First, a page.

On a day to day basis, we see several posters, advertisements, campaigns highlighting the urgent concern to protect and create awareness about saving the environment. With the numerous mediums available there are a few who focus on conveying the message to the younger generation. Along with creating awareness among the mature generation it is also important to spread the message among the youngsters as they are the future and they need to be conscious of the the situation since their childhood.
It is a well known and accepted fact that visuals have a deep impact on understanding any message and concept and kids in particular have a close personal connection with it. Taking advantage of creating a strong visual impact a new kids’ book- Bicycles, Airships, and Things That Go, tells the story of a road trip and city infrastructure based on the latest sustainable technology.
A.B. Thorpe, who works with sustainable design says the inspiration behind publishing the book came from the thought of the technology books by Richard Scarry that her kids loved to read while growing up. She says, these books were great but they represent the 1940’s and 50’s notion of progress with airports, suburbs, car and buildings. Thorpe took up the project considering it would be fun, entertaining and completely different to her professional work. Also she wanted kids to enjoy her idea of progress.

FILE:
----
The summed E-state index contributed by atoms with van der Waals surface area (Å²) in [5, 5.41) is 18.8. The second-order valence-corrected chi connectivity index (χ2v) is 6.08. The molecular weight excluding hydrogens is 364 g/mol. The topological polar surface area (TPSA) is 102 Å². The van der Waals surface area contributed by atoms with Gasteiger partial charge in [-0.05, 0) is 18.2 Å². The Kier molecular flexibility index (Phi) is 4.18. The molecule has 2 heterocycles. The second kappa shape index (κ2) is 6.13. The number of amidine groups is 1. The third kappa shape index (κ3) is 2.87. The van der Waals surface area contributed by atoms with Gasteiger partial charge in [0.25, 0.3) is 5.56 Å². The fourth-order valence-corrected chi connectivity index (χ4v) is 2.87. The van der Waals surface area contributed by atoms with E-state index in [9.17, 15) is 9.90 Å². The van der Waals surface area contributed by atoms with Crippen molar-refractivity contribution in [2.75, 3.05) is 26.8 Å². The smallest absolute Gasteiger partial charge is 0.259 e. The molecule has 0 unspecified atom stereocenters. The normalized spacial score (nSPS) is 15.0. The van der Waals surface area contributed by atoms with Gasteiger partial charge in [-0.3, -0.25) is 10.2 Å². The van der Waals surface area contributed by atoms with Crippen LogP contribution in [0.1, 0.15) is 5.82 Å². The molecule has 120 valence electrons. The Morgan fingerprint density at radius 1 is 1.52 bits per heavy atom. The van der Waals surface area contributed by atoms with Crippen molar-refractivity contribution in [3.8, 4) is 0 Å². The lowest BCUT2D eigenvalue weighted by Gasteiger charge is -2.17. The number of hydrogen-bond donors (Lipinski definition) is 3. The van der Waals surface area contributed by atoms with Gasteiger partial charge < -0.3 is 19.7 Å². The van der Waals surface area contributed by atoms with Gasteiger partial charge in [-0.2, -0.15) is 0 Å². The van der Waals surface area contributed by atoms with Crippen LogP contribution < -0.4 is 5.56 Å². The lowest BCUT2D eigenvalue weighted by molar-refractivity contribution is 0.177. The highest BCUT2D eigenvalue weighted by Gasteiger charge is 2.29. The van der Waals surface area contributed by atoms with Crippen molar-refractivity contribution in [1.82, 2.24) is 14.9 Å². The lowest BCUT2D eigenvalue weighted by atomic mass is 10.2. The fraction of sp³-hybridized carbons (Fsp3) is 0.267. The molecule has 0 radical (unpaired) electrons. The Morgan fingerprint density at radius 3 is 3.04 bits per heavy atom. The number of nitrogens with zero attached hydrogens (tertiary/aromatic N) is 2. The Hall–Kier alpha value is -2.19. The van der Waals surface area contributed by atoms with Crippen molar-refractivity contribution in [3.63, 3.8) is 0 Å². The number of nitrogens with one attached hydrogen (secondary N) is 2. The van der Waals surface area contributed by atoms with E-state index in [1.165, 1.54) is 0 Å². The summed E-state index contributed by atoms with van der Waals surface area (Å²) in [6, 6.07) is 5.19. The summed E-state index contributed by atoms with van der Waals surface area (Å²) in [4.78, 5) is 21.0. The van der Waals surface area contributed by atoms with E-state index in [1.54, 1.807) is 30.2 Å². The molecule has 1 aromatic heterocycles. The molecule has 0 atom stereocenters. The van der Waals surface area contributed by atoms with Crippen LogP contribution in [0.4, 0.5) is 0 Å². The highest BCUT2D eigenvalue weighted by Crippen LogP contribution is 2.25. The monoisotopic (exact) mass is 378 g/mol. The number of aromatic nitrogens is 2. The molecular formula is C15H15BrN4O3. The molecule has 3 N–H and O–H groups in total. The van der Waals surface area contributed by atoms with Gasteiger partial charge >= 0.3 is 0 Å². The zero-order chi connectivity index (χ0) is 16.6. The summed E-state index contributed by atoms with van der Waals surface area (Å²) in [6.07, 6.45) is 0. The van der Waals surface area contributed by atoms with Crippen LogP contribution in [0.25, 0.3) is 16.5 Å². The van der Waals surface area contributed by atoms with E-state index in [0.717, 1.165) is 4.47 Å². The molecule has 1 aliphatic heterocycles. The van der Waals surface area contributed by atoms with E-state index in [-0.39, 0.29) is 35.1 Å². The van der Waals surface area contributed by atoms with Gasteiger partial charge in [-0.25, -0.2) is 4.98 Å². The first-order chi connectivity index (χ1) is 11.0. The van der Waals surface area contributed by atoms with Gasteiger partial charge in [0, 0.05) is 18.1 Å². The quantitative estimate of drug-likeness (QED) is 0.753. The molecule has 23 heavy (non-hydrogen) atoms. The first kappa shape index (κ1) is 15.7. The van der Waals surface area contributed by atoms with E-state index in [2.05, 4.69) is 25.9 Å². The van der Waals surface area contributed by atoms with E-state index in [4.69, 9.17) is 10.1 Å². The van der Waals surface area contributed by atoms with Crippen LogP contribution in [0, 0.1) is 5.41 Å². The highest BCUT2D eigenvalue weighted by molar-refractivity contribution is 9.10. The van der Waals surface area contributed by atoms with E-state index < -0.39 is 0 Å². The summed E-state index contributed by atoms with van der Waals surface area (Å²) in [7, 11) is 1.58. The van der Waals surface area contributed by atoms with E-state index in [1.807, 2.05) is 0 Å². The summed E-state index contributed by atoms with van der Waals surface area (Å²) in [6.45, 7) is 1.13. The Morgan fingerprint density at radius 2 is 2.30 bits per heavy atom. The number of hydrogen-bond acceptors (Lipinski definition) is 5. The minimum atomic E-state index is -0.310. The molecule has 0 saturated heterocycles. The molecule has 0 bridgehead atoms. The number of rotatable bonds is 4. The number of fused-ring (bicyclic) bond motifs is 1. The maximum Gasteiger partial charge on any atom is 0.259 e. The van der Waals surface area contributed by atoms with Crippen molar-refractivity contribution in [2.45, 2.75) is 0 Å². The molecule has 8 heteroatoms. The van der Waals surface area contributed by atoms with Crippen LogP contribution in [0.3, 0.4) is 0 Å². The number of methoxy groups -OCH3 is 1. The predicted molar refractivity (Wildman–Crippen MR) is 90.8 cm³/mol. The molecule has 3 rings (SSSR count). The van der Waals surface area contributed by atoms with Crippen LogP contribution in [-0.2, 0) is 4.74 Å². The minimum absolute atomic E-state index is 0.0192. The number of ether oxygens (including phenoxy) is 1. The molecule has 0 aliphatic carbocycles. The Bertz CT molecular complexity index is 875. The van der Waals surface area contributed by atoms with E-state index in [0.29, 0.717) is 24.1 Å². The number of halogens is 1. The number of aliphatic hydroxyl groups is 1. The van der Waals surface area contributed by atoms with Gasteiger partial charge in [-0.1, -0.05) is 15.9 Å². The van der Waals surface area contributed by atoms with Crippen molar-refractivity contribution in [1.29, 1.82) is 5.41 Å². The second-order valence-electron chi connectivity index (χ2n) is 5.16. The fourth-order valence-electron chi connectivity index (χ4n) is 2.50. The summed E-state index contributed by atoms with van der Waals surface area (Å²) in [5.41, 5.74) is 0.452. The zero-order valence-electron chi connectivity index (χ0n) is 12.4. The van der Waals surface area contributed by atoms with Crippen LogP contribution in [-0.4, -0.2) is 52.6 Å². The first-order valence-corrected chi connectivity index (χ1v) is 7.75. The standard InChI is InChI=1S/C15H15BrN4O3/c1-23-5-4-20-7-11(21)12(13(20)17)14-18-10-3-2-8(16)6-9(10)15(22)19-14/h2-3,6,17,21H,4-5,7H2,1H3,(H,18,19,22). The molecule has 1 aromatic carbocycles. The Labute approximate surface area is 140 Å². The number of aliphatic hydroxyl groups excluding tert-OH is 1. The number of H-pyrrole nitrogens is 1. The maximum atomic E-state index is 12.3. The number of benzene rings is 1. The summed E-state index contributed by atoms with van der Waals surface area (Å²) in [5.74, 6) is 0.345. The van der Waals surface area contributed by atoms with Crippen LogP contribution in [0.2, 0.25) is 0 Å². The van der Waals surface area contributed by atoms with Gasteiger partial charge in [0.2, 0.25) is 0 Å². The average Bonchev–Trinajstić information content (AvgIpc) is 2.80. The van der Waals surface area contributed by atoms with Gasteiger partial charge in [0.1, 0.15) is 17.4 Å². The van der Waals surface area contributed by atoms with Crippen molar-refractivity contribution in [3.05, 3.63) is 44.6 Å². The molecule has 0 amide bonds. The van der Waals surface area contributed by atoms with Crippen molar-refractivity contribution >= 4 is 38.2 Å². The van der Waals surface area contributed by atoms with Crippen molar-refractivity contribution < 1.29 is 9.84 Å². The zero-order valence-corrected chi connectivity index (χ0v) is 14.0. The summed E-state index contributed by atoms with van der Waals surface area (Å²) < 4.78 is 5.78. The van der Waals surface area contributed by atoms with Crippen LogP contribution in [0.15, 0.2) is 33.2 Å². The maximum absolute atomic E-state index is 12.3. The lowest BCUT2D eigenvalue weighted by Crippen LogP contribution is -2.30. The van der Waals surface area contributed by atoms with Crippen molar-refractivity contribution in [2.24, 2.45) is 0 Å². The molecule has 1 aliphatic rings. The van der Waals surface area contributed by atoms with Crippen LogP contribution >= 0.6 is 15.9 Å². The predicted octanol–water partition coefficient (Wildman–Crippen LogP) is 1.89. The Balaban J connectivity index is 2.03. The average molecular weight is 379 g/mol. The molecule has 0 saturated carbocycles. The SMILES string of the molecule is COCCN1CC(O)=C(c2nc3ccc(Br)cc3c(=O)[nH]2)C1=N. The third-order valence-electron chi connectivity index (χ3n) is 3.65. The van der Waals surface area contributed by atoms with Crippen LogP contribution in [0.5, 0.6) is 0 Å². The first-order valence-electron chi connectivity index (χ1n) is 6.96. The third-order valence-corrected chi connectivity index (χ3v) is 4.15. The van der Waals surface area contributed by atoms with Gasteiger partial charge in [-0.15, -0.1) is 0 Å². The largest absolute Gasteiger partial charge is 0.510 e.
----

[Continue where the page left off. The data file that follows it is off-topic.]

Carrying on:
The illustrated book shows the story of a family which takes a trip to deliver a package to science museum via sustainable vehicular support. The vehicles used to commute are bikes, an airship, scooters rented from a station share system, a solar-powered ferry, high-speed rail, and a “bike bus” pedaled by passengers. Some of the other sustainable designs include seaweed farm, offshore wind power, urban farming and bike parking inspired by Amsterdam’s central train station.
Each illustration in the book is labelled as another inspiration from Richard Scarry. The focus of the book does not just lie in the sustainable technology design but on the family’s trip and fun. Thorpe said she did not want the book to be a boring read with the sole focus on the technology, therefore, the story focuses on the family having a good time during their trip.
The book is just another way to expose kids to technology they might have not seen yet. When Thorpe tested the book on young readers, a family member of a 4 year old reported that their daughter was able to recognize the wind turbines by the end of the book. As the kids grow up the illustration and technology can be discussed further with much more details by explaining how the technology is made and what it does.
The book can be a platform to get kids excited about the new technology and also have a discussion about what kind of technology they would want to live in. How can we make the things we would want to see around us.
The book is not just to get the kids excited but also for the adults who are working in sustainability design. There would be something elating for them to see in these technologies, especially if their day jobs revolve around trying thousands of endless ways to implement the new technology. The book is another step to help bridge the gap and also a way for the elders to share with their kids the vision and how things start to come together says Thorpe.
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